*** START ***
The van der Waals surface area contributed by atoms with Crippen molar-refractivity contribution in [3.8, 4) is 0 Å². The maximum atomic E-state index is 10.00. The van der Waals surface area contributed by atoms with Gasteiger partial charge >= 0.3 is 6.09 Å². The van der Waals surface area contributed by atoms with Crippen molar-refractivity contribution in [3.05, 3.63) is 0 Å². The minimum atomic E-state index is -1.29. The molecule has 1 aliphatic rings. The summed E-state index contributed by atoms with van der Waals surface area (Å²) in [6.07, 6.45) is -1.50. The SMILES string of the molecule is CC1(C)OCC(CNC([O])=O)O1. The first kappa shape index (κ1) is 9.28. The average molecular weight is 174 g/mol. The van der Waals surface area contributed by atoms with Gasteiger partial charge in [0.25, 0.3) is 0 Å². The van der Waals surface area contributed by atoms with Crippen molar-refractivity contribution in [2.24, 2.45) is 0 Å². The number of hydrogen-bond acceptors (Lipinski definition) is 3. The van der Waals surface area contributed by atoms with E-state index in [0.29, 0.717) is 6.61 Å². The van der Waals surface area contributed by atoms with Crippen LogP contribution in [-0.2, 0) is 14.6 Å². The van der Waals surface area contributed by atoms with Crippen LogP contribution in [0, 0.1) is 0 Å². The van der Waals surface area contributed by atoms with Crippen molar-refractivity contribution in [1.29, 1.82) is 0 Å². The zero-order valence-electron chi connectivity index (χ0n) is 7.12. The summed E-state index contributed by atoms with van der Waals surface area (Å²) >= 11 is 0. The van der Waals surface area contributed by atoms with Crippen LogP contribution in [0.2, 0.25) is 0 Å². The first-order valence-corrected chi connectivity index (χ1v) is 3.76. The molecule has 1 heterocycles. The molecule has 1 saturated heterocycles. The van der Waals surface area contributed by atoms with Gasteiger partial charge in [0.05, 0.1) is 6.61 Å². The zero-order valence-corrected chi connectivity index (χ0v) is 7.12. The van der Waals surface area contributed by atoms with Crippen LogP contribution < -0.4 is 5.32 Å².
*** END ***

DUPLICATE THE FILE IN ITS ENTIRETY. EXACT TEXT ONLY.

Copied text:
The van der Waals surface area contributed by atoms with Crippen molar-refractivity contribution in [3.8, 4) is 0 Å². The maximum atomic E-state index is 10.00. The van der Waals surface area contributed by atoms with Gasteiger partial charge >= 0.3 is 6.09 Å². The van der Waals surface area contributed by atoms with Crippen molar-refractivity contribution in [3.05, 3.63) is 0 Å². The minimum atomic E-state index is -1.29. The molecule has 1 aliphatic rings. The summed E-state index contributed by atoms with van der Waals surface area (Å²) in [6.07, 6.45) is -1.50. The SMILES string of the molecule is CC1(C)OCC(CNC([O])=O)O1. The first kappa shape index (κ1) is 9.28. The average molecular weight is 174 g/mol. The van der Waals surface area contributed by atoms with Gasteiger partial charge in [0.25, 0.3) is 0 Å². The van der Waals surface area contributed by atoms with Crippen molar-refractivity contribution in [2.24, 2.45) is 0 Å². The number of hydrogen-bond acceptors (Lipinski definition) is 3. The van der Waals surface area contributed by atoms with E-state index in [0.29, 0.717) is 6.61 Å². The van der Waals surface area contributed by atoms with Crippen LogP contribution in [-0.2, 0) is 14.6 Å². The van der Waals surface area contributed by atoms with Crippen LogP contribution in [0, 0.1) is 0 Å². The van der Waals surface area contributed by atoms with Crippen molar-refractivity contribution in [1.29, 1.82) is 0 Å². The zero-order valence-electron chi connectivity index (χ0n) is 7.12. The summed E-state index contributed by atoms with van der Waals surface area (Å²) >= 11 is 0. The van der Waals surface area contributed by atoms with Crippen LogP contribution in [0.2, 0.25) is 0 Å². The first-order valence-corrected chi connectivity index (χ1v) is 3.76. The molecule has 1 heterocycles. The molecule has 1 saturated heterocycles. The van der Waals surface area contributed by atoms with Gasteiger partial charge in [0.05, 0.1) is 6.61 Å². The zero-order valence-corrected chi connectivity index (χ0v) is 7.12. The van der Waals surface area contributed by atoms with Crippen LogP contribution < -0.4 is 5.32 Å².